Private equity collective investment undertakings

Private equity collective investment undertakings15 are contractual funds managed by entities above the threshold set in the AIFMD, namely private equity fund management companies or securities investment fund management companies. The legal provisions concerning the above-mentioned private equity funds that fall outside the scope of the AIFMD are also applicable to these funds, along with more specific and demanding provisions regarding liquidity management, asset evaluation, and disclosure of information to the investors and to the CMVM.

iii Key legal terms

The relationship between investors and the private equity vehicles (i.e, the functioning and operating rules of the private equity funds) is governed by a set of rules negotiated with the investors, which in addition to the applicable legal and regulatory provisions will constitute the fund's rules as the fund's primary constitutive documentation.

Certain legal terms are imposed by mandatory provisions set out in the Law (to be provided in the private equity fund's rules) and others that, although not mandatory, are typically negotiated between the investors and the private equity management entities.

The following typical key terms are worth highlighting:

  1. Key-man provisions: these are applicable to certain key members of the private equity fund's management company, who are expected to devote their business time to the management of the private equity fund or the private equity company concerned; should this not be the case, several consequences may be triggered, such as the replacement of those key members or the immediate suspension of new investments, follow-on investments or divestments for which there were no binding commitments prior to the event.
  2. Borrowing limits of the private equity fund: according to the Law, the borrowing limits shall be set out in the fund's rules. This is an important item decided between the investors and the management entities.
  3. Portfolio diversification: provisions that impose investment diversification criteria more stringent than those imposed by the Law.
  4. Investment restrictions: geographic limitations, and limitations regarding the type of industry (e.g., prohibited industry sectors).
  5. Removal of the fund's management company: provisions regarding the removal of the fund's management company either with or without cause. Typically, 'cause' will include fraud, wilful misconduct, gross negligence, material breach of the fund's legal documentation, or any unauthorised change of control. As cause may be difficult to prove, the negotiations tend to focus on the relevant terms that will trigger removal 'without cause', notably regarding relevant voting majorities, implications for management fees and the right of the management entity to eventual compensation.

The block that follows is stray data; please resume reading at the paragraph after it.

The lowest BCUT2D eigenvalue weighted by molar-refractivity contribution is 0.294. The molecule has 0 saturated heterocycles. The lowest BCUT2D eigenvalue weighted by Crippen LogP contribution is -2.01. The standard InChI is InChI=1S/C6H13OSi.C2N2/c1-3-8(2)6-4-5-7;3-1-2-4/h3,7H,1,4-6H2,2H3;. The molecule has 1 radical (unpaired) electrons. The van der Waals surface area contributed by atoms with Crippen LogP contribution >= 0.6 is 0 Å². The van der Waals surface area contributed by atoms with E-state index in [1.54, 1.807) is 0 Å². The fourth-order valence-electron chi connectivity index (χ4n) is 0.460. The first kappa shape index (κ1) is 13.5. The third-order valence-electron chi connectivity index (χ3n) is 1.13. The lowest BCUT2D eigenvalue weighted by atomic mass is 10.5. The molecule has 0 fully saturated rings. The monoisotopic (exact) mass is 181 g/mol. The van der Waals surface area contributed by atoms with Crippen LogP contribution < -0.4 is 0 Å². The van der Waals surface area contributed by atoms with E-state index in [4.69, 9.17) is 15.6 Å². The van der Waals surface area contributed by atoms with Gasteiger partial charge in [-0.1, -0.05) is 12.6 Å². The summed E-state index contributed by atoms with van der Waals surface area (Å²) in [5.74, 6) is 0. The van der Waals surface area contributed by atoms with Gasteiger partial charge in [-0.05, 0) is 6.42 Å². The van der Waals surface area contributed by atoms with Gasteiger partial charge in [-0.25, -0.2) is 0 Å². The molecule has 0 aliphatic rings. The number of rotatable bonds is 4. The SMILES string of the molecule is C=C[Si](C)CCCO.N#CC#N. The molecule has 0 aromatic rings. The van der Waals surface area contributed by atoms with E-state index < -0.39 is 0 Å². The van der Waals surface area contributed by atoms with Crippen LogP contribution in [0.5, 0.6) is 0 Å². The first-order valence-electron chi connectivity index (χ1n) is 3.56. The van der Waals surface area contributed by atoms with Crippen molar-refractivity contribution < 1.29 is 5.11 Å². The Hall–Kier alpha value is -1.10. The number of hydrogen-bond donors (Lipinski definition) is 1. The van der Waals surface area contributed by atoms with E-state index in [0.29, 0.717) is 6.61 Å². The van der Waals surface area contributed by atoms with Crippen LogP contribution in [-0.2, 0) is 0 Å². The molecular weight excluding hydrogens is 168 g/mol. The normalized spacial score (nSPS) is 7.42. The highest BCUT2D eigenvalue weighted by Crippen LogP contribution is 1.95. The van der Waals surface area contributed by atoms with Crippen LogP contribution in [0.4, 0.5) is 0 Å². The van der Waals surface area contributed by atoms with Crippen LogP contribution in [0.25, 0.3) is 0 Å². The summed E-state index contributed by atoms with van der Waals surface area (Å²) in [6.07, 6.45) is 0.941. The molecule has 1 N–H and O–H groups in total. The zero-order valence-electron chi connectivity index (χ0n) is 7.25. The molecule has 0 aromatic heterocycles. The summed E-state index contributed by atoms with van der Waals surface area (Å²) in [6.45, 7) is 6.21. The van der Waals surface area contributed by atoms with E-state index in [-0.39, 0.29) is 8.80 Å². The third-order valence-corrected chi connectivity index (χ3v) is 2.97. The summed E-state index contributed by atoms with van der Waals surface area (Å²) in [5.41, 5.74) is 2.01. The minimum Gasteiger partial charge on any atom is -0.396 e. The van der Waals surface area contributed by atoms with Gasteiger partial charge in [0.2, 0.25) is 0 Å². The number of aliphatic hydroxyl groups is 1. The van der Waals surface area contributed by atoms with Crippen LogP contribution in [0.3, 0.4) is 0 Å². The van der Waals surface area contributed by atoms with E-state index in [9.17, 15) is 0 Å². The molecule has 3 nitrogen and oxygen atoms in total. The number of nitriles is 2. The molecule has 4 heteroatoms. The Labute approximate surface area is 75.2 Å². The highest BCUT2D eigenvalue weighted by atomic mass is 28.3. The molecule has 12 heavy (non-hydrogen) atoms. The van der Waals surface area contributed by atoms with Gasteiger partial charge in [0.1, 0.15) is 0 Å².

6. Exclusivity: provisions regulating the setting up of other funds by the managing entities.
  7. Early termination: provisions allowing for the early termination of the investment period (this is an investor protection provision). This is one of the negotiable terms that has given rise to more detailed provisions.
  8. LP advisory committee: an advisory board composed of nominees of the investors. Their typical functions are the monitoring of conflicts of interest and taking relevant resolutions on these matters.
  9. Change of control: provisions aiming to prevent change of control in the management entities, establishing that, in the event of an unauthorised change, an early termination of the fund may occur, or replacement of the management entities.
  10. Most-favoured-nation clause: provisions set out in the fund's rules to ensure the principle of equal treatment of the investors. Those provision entitle investors to receive the same benefits as any arising for other investors through side letters.

iv Key disclosure items

Private equity entities shall submit information biannually to the CMVM regarding their investment portfolios, capital, performance, commissions, investors, the acquisition and disposal of assets, and the balance sheet and financial statements.16

Private equity entities must also disclose information to the CMVM, on a regular basis, on such matters as: the main instruments in which it is trading, main risk positions, most important concentrations of risk, total value of assets under management, and a general description of the investment strategy.

They shall also submit the following documents to the CMVM annually: annual report, balance sheet, financial statements, cash-flow statement, report issued by an auditor registered with the CMVM, and other accounting documents required by law or regulatory regime.17

The provision of this information is integral to the CMVM's supervisory function and important for statistical purposes.